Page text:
Excerpts from Jim Conrad's
Naturalist Newsletter

GARCIA NUTANS, leaves and fruits

from the January 29, 2012 Newsletter issued from Hacienda Chichen Resort beside Chichén Itzá Ruins, central Yucatán, MÉXICO

After over two years of being here, not over a hundred yards (meters) from the hut, a tree species has turned up that's new to me. Not only have I never seen the species before, but I've never seen anything in its family. For me it's an exciting discovery. It's about 12 feet tall (3.7m) and is fruiting. You can see the tree's three-parted, drupe-type fruits and broad leaves that are much lighter below than above at the top of this page.

A fruit displaying its thin, dry and fairly hard husk is shown below:

GARCIA NUTANS fruit showing thin husk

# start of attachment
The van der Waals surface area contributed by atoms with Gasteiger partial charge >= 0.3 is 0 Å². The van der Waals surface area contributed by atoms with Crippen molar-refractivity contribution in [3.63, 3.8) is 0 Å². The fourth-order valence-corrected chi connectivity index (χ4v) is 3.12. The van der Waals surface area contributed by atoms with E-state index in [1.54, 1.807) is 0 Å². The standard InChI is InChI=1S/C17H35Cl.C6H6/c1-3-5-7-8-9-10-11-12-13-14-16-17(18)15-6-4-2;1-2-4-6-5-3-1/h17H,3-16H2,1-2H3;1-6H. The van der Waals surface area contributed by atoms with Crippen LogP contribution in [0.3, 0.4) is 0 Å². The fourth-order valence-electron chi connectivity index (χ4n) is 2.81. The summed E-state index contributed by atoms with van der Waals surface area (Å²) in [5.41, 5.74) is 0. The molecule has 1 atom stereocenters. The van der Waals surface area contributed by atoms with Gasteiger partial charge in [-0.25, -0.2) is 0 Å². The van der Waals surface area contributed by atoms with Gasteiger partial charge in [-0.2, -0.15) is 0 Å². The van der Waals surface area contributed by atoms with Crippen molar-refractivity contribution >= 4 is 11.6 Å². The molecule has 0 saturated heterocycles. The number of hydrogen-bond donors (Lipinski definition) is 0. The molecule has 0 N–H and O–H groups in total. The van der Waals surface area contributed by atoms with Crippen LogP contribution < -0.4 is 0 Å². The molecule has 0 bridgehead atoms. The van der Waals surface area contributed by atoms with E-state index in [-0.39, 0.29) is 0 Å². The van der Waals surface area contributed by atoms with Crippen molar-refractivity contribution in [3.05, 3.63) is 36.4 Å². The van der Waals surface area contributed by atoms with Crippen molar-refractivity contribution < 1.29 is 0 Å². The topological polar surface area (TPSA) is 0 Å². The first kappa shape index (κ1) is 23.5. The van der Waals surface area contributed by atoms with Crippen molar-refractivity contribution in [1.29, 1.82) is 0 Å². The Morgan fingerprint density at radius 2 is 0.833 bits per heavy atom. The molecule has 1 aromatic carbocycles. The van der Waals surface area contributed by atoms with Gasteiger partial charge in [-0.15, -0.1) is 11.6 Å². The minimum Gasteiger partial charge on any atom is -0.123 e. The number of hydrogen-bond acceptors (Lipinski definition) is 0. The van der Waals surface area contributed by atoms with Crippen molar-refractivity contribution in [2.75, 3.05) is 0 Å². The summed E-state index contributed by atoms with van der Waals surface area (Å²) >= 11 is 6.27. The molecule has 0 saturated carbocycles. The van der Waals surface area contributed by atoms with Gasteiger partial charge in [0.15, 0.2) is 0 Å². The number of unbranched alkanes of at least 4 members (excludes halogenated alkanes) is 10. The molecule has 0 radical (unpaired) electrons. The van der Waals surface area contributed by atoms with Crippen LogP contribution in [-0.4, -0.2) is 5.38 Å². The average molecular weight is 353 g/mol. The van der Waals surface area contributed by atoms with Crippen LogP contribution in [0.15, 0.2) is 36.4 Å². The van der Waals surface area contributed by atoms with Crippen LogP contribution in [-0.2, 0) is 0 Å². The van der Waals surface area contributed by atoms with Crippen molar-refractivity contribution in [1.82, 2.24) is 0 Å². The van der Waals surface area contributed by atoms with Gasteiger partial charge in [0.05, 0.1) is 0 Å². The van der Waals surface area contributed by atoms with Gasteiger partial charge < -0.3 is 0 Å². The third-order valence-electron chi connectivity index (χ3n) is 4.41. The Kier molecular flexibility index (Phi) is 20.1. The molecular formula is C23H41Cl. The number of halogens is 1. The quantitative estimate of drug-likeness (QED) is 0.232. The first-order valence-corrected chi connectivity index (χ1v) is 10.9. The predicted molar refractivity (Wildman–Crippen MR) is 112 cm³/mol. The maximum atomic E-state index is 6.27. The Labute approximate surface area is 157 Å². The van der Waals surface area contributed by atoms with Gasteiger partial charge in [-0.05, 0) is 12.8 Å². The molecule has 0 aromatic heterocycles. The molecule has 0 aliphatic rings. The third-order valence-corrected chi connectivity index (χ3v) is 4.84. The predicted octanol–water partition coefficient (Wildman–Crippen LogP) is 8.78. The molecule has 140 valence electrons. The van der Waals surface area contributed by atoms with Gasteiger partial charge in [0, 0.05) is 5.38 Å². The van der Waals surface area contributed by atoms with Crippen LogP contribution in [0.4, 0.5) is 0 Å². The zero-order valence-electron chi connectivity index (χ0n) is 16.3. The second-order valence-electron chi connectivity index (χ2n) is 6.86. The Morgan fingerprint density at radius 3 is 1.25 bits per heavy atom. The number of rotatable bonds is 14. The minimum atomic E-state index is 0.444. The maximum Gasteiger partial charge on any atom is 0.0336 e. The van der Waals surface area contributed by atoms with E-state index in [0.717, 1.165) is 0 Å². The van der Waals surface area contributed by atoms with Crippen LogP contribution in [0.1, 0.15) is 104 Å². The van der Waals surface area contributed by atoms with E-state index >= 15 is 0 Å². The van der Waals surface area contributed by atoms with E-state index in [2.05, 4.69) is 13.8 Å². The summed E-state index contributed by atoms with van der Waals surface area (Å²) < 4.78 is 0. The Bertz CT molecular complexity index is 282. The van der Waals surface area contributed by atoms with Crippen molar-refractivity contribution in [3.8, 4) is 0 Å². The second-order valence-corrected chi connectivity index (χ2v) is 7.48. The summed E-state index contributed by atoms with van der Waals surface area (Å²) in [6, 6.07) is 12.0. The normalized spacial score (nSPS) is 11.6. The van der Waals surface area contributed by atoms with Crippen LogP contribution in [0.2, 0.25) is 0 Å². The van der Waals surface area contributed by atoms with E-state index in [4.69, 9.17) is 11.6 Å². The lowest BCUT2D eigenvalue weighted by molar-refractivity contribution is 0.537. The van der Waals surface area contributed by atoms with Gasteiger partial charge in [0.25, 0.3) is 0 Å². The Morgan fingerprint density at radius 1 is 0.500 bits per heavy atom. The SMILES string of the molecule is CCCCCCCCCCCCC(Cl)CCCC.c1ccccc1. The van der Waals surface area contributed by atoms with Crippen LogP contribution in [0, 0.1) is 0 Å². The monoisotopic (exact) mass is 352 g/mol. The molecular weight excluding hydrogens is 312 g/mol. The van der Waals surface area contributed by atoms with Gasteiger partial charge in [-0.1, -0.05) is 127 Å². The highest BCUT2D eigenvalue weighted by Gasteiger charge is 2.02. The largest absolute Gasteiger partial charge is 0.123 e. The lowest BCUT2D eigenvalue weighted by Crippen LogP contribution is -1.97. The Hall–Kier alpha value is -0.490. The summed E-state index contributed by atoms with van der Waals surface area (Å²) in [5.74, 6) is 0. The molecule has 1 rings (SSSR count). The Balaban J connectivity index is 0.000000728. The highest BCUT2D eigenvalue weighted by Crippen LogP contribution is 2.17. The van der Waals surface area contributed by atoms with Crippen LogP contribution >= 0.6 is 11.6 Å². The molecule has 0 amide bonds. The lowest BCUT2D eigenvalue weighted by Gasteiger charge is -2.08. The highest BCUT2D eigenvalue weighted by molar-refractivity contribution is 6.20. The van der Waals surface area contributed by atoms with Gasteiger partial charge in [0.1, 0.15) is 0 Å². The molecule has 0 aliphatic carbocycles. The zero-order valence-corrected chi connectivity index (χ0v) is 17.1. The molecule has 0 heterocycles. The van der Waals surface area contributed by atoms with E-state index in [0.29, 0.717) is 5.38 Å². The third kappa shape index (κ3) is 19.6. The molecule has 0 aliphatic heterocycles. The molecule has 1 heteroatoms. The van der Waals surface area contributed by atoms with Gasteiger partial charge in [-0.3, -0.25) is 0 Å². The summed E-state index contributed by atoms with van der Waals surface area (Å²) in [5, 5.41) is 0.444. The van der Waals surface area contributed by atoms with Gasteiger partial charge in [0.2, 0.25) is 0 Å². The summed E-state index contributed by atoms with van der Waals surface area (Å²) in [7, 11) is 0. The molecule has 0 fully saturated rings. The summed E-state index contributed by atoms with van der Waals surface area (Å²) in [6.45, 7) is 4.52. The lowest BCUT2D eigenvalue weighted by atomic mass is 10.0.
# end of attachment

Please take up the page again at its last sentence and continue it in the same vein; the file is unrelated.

The brittle, dry drupe is divided into three hollow compartments, or carpels. In each carpel two dry seeds hang suspended in otherwise empty chambers as shown below:

GARCIA NUTANS, fruit open to show pendulous seed

Seeing the three lobed fruit I was fairly sure the tree belonged to the Spurge or Poinsettia Family, the Euphorbiaceae. On the Internet, the unusual fruits match those of GARCIA NUTANS, a little known tree seldom noted, by found from the central and southern lowlands of Mexico and the Caribbean islands south to Columbia in northern South America.

I can find no English name for the plant except  False Tungoiltree, and I just don't like that name, and will call it Garcia here.

What a buzz to find something so rare and interesting -- and so close to my own front door!